The reality to replace the LCD myth is that not all federated search engines are created equal and that some deal better with picky source behavior than do others. When I worked full time for blog sponsor Deep Web Technologies I dabbled in connector building and I worked closely with their connector developers on some projects. The Deep Web connectors have remarkably complex logic for what I used to think was a simple task. Dealing with search syntax, phrases, wildcards, booleans, and a host of other factors is far from trivial. The Deep Web connector developers put a lot of sweat and testing into each connector they build.
Connector quality is not the whole LCD story. Sometimes a source will return very few results compared to other sources. This puts the source at a disadvantage because the more results you have from a source the better the relevance ranking you can perform. A smart connector can try to get multiple results pages from that source. A source may be slow to return any results. Rather than ignore results from that source a smart federated search engine can initially show results from sources that did respond quickly and then update the results to merge in the late arrivals. Another major problem for federated search applications is to perform good relevance ranking when a source returns no snippet, or just the beginning of the abstract instead of a context sensitive snippet.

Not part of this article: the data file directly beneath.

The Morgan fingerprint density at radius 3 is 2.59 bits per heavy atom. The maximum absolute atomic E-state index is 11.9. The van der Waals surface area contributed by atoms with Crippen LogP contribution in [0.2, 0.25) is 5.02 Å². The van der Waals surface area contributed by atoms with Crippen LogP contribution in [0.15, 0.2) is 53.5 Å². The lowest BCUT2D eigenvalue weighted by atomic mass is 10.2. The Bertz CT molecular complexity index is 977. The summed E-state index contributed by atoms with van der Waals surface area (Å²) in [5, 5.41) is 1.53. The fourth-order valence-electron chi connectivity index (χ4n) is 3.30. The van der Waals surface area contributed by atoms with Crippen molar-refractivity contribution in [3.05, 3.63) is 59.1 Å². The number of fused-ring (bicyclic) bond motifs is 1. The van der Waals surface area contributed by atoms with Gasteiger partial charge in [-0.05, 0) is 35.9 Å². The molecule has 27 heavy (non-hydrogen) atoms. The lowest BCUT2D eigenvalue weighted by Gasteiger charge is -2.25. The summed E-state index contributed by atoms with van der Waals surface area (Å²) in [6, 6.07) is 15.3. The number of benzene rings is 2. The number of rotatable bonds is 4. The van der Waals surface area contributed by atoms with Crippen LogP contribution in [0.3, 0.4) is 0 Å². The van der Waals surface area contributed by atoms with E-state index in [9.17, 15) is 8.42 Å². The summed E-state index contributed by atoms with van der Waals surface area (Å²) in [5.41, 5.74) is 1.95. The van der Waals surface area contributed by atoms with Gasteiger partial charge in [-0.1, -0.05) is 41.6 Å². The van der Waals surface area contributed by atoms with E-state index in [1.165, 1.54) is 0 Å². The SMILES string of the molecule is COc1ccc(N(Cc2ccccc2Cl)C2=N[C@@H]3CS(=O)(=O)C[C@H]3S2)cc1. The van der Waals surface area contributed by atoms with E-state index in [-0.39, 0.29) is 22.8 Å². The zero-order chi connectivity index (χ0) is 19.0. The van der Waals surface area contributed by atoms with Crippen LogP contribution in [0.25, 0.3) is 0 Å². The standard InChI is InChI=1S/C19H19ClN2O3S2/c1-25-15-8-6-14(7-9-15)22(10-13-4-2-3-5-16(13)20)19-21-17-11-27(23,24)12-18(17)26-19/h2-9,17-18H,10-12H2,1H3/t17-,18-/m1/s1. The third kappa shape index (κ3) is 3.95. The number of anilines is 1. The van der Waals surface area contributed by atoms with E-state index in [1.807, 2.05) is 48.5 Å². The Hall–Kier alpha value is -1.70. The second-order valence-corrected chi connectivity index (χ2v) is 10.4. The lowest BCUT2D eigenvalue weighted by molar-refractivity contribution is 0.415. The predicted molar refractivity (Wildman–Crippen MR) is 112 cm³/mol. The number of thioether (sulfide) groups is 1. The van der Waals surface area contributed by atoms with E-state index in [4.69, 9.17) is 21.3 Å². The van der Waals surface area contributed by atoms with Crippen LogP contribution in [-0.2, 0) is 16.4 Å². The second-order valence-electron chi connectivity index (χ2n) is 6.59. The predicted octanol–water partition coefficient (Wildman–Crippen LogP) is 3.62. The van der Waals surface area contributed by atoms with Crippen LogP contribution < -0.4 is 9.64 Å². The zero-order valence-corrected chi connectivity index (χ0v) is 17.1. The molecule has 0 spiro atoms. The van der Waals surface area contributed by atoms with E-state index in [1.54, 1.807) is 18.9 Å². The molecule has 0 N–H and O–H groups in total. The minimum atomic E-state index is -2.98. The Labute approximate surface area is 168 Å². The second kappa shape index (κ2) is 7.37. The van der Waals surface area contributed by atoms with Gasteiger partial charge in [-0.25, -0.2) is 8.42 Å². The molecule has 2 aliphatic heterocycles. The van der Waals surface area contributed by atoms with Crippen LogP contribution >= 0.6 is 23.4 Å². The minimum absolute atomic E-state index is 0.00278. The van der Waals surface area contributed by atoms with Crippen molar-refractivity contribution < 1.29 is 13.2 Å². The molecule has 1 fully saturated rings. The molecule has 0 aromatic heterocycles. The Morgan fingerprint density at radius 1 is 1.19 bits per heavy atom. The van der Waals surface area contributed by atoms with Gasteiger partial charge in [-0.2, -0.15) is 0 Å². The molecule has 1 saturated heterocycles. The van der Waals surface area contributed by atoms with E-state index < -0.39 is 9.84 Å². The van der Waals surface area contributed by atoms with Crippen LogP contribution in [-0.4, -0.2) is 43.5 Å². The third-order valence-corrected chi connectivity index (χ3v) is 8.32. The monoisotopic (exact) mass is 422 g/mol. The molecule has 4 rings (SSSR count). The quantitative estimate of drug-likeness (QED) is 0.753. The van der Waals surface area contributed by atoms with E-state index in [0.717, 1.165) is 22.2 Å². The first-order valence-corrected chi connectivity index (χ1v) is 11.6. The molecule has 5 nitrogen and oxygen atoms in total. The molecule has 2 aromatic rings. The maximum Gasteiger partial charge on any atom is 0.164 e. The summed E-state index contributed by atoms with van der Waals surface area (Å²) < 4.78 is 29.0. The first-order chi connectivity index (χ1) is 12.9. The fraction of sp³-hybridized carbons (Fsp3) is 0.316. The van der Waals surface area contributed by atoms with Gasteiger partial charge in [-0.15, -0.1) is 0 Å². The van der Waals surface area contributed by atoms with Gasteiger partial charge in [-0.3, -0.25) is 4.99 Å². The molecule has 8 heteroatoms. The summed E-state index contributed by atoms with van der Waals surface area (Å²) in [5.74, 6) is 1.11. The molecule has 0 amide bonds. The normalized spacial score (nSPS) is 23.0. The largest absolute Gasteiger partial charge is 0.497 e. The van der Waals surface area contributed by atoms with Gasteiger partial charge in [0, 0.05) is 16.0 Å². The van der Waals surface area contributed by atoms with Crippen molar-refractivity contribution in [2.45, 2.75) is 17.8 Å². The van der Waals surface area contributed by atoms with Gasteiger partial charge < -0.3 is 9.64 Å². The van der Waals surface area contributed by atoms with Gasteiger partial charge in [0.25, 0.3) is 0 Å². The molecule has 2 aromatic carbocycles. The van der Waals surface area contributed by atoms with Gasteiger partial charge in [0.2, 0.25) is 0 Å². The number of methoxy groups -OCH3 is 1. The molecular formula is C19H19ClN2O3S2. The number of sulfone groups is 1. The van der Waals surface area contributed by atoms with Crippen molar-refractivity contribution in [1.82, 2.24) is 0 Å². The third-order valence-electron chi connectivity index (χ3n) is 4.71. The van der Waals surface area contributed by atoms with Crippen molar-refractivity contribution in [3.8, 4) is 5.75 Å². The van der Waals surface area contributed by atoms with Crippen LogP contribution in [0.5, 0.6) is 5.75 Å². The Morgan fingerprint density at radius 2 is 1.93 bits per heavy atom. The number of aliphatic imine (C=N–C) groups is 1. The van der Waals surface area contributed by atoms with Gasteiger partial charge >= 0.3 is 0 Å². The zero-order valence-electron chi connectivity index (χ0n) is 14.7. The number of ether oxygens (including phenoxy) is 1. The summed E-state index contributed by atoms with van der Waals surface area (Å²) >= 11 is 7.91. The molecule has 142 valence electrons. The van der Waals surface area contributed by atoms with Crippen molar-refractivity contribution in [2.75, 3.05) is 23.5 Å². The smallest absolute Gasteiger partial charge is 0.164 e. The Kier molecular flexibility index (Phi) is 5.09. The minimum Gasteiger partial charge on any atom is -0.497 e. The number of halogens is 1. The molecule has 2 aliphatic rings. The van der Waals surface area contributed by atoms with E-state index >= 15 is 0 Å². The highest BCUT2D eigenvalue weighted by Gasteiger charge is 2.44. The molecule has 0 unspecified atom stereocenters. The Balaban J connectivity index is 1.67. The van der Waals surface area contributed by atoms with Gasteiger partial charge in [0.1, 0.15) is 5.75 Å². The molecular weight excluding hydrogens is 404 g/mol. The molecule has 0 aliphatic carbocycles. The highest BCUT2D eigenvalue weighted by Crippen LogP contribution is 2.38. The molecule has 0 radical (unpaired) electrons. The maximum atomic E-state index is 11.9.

There’s more to the LCD story. Rather than repeat it all here I recommend you read a fairly in depth article I wrote a while back on what determines the quality of search results. I also recommend a white paper I wrote that distills the “quality of search results” ideas into four pages.
Hopefully, the next time someone tells you that federated search is confined to delivering the lowest common denominator of results you’ll be able to tell them that it “ain’t so” and you’ll be able to tell them why.
Tags: federated search